The main problem I have with the gameplay, like many linear puzzle games, is that there are many points where I simply get stuck and don’t know what to do. There are no hints and very few visual cues to follow in the game.
Back in the old days, before the internet made online strategy guides popular, these would be the points where I would either spend hours trying to find a solution, or shrug and give up playing. Now you can look up the solution to almost any puzzle. It’s nice when necessary but if you rely on it too much, it can rob the satisfaction of figuring things out for yourself. I do recommend LIMBO if you like puzzle games, or creepy games in general.
Alpha Runner is a pretty simple 2D platformer, but it’s cheap and entertaining. The levels are randomly generated, which adds replayability.
Obstacles can sometimes be difficult to pass, but most deaths can be attributed to human error. Platforms slowly disappear beneath your feet, so you can never stand in one place for a long period. Movement is very retro and has no acceleration or deceleration. While that annoys me in certain games like Rogue Legacy, it fits the style here.
I’m still not sure why Daniel Linssen chose The Sun and Moon to put on Steam, as there are other projects of his that would simply make for better purchases (Roguelight, Planetarium). The controls for this game are unintuitive and often get on my nerves. Despite having a game mechanic that demands experimentation, the levels often only have one path to victory. The levels are just too linear, and the branching menu isn’t much compensation.
This would have been a great game for open world exploration. I see a lot of potential here, but I can’t recommend it in it’s current state unless you’re a big fan of hardcore 2D platformers.
Though I initially intended to buy The Beginner’s Guide, I ended up just watching it on YouTube. I couldn’t justify spending $10 on a one-hour experience that takes 8 GB to download. Because I live in rural Alabama, I only have 15 GB of bandwidth every month. So I feel like large games like this aren’t even meant for people like me.
Many people are in similar positions because of the digital divide. I’m annoyed when game developers don’t bother to optimize their games for size. Especially when I get a 2d platformer that’s 2 GB or something asinine.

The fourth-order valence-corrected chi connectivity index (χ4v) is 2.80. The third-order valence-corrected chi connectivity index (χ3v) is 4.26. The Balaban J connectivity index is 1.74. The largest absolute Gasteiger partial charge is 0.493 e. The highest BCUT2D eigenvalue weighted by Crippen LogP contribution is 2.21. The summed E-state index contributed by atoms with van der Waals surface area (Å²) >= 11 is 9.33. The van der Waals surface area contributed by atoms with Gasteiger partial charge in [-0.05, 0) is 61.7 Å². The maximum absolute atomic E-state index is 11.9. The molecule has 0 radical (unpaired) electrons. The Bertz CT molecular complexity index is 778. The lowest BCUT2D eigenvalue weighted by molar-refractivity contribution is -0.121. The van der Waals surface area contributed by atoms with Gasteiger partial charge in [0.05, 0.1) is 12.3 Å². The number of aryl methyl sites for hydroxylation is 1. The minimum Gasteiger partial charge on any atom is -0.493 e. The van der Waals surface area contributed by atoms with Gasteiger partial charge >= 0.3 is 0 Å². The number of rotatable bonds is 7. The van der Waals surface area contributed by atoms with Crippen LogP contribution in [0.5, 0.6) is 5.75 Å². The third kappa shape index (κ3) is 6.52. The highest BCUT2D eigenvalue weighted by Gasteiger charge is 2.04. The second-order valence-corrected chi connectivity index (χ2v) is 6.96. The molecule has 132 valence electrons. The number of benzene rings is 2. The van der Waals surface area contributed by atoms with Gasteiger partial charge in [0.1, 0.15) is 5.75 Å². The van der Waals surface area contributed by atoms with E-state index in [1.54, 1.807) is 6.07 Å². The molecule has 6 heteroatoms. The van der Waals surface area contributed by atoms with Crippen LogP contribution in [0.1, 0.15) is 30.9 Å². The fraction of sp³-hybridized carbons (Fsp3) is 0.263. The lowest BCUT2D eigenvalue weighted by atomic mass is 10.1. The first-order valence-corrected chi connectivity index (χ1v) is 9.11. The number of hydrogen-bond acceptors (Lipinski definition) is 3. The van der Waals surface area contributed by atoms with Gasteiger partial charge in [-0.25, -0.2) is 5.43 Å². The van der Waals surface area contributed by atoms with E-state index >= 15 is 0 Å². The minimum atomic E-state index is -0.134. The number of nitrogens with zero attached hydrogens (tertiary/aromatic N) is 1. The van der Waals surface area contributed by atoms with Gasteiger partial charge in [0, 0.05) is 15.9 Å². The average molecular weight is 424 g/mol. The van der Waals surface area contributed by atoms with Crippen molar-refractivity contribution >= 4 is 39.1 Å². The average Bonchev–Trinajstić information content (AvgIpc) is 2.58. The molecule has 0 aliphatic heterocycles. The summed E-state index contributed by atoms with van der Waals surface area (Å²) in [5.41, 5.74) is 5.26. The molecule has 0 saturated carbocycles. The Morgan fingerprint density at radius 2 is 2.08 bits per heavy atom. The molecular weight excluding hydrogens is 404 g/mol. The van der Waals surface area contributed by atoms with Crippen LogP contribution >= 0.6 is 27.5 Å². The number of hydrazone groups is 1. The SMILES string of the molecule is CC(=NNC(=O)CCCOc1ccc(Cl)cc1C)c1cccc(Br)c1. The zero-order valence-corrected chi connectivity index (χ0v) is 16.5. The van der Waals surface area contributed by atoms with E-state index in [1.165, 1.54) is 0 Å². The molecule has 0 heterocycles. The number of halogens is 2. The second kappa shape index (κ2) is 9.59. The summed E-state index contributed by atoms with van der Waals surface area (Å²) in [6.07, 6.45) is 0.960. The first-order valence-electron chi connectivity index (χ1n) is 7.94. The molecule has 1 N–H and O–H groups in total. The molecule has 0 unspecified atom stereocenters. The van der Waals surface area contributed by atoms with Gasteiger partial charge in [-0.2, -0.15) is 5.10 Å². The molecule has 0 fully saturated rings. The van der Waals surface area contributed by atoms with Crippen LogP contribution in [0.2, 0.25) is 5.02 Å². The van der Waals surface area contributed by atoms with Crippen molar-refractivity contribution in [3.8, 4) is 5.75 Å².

Anyway, there were some things I really liked about The Beginner’s Guide and some things I didn’t. It’s a completely linear experience, so there’s basically no replay value beyond reliving the same story. The excessive mystery that people surround the game with doesn’t help it. Not discussing the ending is one thing, not discussing the entire premise is another.
The Witness did this and when it came out in January, I was arguably more disappointed than if I had seen previews. Because that lack of information allowed me to build up much higher expectations than I should have. The same applies when people refuse to discuss any details about The Beginner’s Guide and its storyline. So here we go (no ending spoilers).
The Beginner’s Guide is an interactive experience about a game developer and his projects, through the eyes of a friend, the narrator. As you would expect from the creator of The Stanley Parable, it’s very meta and self-referential. “How well can you know a person just by looking at their work?” The trailer asks. My favorite moments were when it confronted that idea, the nature of identity.
I personally didn’t think the ending was very good. The journey is worth more than the destination, since the game is at its best when the narrator is questioning the game developer’s motives, and by extension the nature of game development itself. The graphics and music, perhaps by necessity of the story, are nothing to write home about. Overall I enjoyed the experience, but I’m also glad I didn’t spend $10 on it.